Day 15 & 16 – Passions & Versailles

Hi there,

I cannot believe I’ve lived in Paris for 16 days.
I also cannot believe my request for a bank account only got approved yesterday (IT TOOK FIFTEEN DAMN DAYS). Moving onwards…

I wrote this last night but I genuinely have no recollection of taking out my phone to do so (I just saw it when I woke up this morning):
Every word I write from these fingertips, from the tip of the pen on the page, is saturated with TRUTH. Not an ounce of the inauthentic exists in my writing. If you’ve heard my words, I’ve meant my words.

Much like when Hemingway sits in a cafe and admires a woman from afar, I fell in love with a woman rather quickly and wrote this:

I think I am in love:
Her breathy thank yous
And the way she stares into your soul when she talks to you

And makes you feel completely alone with her
In a crowded cafe
And her pursed lips show
Interest and
Concern and
Sincerity and
And her ability to make your existence feel valid
In mere minutes of conversation
And the smoothness of her graceful neck
When she tucks her hair behind her ears
She’s beautiful and unique
And spectacular and a dream
And I want to grab her face
And press my lips gently against hers
And have our tongues
So I can savor that breathiness
In a new way:
I think I am in love.

Yesterday I went out for a bite and a drink with my neighbour Anise and it was the most natural and authentic and fun conversation I’ve had in a long time, with a woman I was just meeting for the first time. Truly like a connection I haven’t felt in ages.

Today: I went to Versailles. I have been to Versailles before; last time was either the first or second time I went to Paris (2010 or 2011), and considering how close it is to the city, I decided it was time to pay another visit.

Versailles, as a city, makes me think of Oakville. It’s Oakville and Paris is Toronto. Beautiful, a lot to offer tourists, quiet, cheaper to live but still immensely expensive, and a downtown where everyone knows everyone.

In regards to Chateau de Versailles, my sentiments remain the same: the apartments are nothing to swoon over unless you’re into that kind of thing, the Hall of Mirrors is historic (that’s where the Treaty of Versailles was signed which ended WWI), and the gardens are spectacular and worth the trip.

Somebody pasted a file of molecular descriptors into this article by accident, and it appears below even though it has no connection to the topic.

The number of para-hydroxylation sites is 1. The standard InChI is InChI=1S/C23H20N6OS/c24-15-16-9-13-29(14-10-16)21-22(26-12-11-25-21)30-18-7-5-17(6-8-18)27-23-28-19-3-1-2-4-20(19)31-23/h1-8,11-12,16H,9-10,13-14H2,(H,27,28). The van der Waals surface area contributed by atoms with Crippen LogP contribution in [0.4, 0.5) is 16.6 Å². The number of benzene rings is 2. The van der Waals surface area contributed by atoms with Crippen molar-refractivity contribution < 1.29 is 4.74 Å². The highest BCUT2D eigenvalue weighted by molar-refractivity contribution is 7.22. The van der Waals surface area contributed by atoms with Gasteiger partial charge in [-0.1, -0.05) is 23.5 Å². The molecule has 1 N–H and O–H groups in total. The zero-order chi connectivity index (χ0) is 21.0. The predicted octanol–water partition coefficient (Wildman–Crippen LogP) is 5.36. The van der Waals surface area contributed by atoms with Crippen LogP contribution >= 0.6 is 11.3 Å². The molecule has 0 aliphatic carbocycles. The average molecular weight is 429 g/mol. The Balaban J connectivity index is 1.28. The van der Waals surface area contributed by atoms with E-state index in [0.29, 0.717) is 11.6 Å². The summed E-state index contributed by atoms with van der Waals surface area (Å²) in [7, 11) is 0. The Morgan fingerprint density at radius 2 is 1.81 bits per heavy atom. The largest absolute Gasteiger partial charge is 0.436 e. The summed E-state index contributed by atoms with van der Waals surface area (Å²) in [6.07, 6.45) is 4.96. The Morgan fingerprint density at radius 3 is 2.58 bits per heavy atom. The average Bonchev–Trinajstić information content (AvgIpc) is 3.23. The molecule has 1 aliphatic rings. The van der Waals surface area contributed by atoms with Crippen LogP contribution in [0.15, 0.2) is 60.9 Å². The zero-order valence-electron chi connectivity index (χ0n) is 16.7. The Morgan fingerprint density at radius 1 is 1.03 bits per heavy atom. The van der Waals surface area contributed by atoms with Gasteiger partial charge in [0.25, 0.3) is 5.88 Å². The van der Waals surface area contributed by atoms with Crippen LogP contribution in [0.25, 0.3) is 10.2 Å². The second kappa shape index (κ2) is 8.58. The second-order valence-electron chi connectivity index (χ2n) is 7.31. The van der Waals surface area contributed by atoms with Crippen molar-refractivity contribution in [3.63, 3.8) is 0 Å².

I’m obsessed with the movie ‘Midnight in Paris’, so I couldn’t help reciting the script in my head as I walked around the gardens…

I took a lot of photos. I did some writing (babbling):

Is loneliness a condition that stems from an inability to love time with yourself (meaning there is also disconnect in understanding and loving yourself) or does it come from an innate human condition to have human connection and affection?

I think I only felt lonely the first three days of arriving here. And nights are lonely for another reason: I’m used to a bed full of fur-babies.

I think when I come back to Canada, even if it’s just after the 3.5 months, I am going to be unrecognizable. I don’t mean physically (though I have noticed my eyes are getting greener – is that what happens when you’re endlessly happy and free?), I mean spiritually. I am transforming, elevating, discovering myself and my existence on this planet, becoming a better version of myself every single day.

I think I’ve discovered the secret of Feminine beauty in this city: it comes back to simplicity. It is effortless. And they carry themselves with the impression that they simply don’t have an ounce of concern for what you think and feel about them. I like to believe I’m the same in that sense, in regards to my own confidence. My confidence is not ego-driven but energy-driven. I don’t have time to invest energy in worrying about the opinions of others (on how I look physically). I only have time to invest in lifting myself and making myself feel – on the outside – like the woman I feel on the inside. 

I never walked back home. I didn’t want to walk in a city that left me so uninspired. I found walking tedious and exhausting and even to pick up something just down the street, I would opt for my car. Getting to my destination the quickest was my intention. I was rushing through life the way North Americans always do. I didn’t see what there was to savour… other than hours I spent in a bookstore, of course. There, I allowed myself to get lost, to be immersed into aisles and ideas and moments and silence.

But here, other than the occasional metro hop, walking is how I get around and so I wander. And I’m forced to take everything in: where exactly I am, what beauty surrounds me, how my legs feel from the endless movement, how my breath moves within my chest, what my secrets are hiding right before my eyes, what secrets I need to chip away at so that they may be revealed to me… 

If I eventually choose to grow old with someone, I want to be with someone who inspires me in the same way that Paris (and the surrounding area) does. I’m not asking for endless conversation or a pseudointellectual with the need to prove themselves through pointless banter and self-praise. But the mere presence of them, the energy they exude into the universe, is one that inspires others to know them. It’s an energy that encourages others to be a reflection of compassion and passion. I don’t think I could settle for anything less.